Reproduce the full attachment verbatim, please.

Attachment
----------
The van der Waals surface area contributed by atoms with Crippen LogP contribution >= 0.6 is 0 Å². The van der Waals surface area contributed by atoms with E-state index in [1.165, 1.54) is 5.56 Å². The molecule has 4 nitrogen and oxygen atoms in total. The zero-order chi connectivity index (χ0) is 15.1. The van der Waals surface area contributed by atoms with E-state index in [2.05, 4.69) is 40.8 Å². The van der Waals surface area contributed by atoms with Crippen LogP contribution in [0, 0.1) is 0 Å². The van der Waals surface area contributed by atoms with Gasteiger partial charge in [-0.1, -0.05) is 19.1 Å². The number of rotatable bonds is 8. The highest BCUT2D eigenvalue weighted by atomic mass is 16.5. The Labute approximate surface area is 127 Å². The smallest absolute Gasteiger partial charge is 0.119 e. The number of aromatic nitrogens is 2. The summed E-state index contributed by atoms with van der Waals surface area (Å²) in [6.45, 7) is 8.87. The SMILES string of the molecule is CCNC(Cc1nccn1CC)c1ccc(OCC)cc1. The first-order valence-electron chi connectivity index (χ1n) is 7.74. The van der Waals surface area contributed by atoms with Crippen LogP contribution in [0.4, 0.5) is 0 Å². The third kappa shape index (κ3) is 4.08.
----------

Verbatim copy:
The van der Waals surface area contributed by atoms with Crippen LogP contribution >= 0.6 is 0 Å². The van der Waals surface area contributed by atoms with E-state index in [1.165, 1.54) is 5.56 Å². The molecule has 4 nitrogen and oxygen atoms in total. The zero-order chi connectivity index (χ0) is 15.1. The van der Waals surface area contributed by atoms with E-state index in [2.05, 4.69) is 40.8 Å². The van der Waals surface area contributed by atoms with Crippen LogP contribution in [0, 0.1) is 0 Å². The van der Waals surface area contributed by atoms with Gasteiger partial charge in [-0.1, -0.05) is 19.1 Å². The number of rotatable bonds is 8. The highest BCUT2D eigenvalue weighted by atomic mass is 16.5. The Labute approximate surface area is 127 Å². The smallest absolute Gasteiger partial charge is 0.119 e. The number of aromatic nitrogens is 2. The summed E-state index contributed by atoms with van der Waals surface area (Å²) in [6.45, 7) is 8.87. The SMILES string of the molecule is CCNC(Cc1nccn1CC)c1ccc(OCC)cc1. The first-order valence-electron chi connectivity index (χ1n) is 7.74. The van der Waals surface area contributed by atoms with Crippen LogP contribution in [0.4, 0.5) is 0 Å². The third kappa shape index (κ3) is 4.08.